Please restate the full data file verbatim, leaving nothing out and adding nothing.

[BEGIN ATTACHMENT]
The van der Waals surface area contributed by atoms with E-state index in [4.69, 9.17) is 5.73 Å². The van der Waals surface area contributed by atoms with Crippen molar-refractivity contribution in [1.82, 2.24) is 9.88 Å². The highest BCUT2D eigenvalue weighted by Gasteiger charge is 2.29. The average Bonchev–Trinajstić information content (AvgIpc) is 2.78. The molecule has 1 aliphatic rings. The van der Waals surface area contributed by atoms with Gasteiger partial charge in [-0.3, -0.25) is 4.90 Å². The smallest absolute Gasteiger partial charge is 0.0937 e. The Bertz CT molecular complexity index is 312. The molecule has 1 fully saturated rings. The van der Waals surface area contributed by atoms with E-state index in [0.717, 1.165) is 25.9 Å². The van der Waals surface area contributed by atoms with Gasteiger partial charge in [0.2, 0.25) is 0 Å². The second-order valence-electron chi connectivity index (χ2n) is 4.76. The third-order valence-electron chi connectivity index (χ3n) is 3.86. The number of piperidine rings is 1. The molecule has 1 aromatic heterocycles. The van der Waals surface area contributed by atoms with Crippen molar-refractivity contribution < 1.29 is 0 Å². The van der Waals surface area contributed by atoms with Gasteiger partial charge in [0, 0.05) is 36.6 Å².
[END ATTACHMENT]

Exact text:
The van der Waals surface area contributed by atoms with E-state index in [4.69, 9.17) is 5.73 Å². The van der Waals surface area contributed by atoms with Crippen molar-refractivity contribution in [1.82, 2.24) is 9.88 Å². The highest BCUT2D eigenvalue weighted by Gasteiger charge is 2.29. The average Bonchev–Trinajstić information content (AvgIpc) is 2.78. The molecule has 1 aliphatic rings. The van der Waals surface area contributed by atoms with Gasteiger partial charge in [-0.3, -0.25) is 4.90 Å². The smallest absolute Gasteiger partial charge is 0.0937 e. The Bertz CT molecular complexity index is 312. The molecule has 1 fully saturated rings. The van der Waals surface area contributed by atoms with E-state index in [0.717, 1.165) is 25.9 Å². The van der Waals surface area contributed by atoms with Gasteiger partial charge in [0.2, 0.25) is 0 Å². The second-order valence-electron chi connectivity index (χ2n) is 4.76. The third-order valence-electron chi connectivity index (χ3n) is 3.86. The number of piperidine rings is 1. The molecule has 1 aromatic heterocycles. The van der Waals surface area contributed by atoms with Crippen molar-refractivity contribution < 1.29 is 0 Å². The van der Waals surface area contributed by atoms with Gasteiger partial charge in [0, 0.05) is 36.6 Å².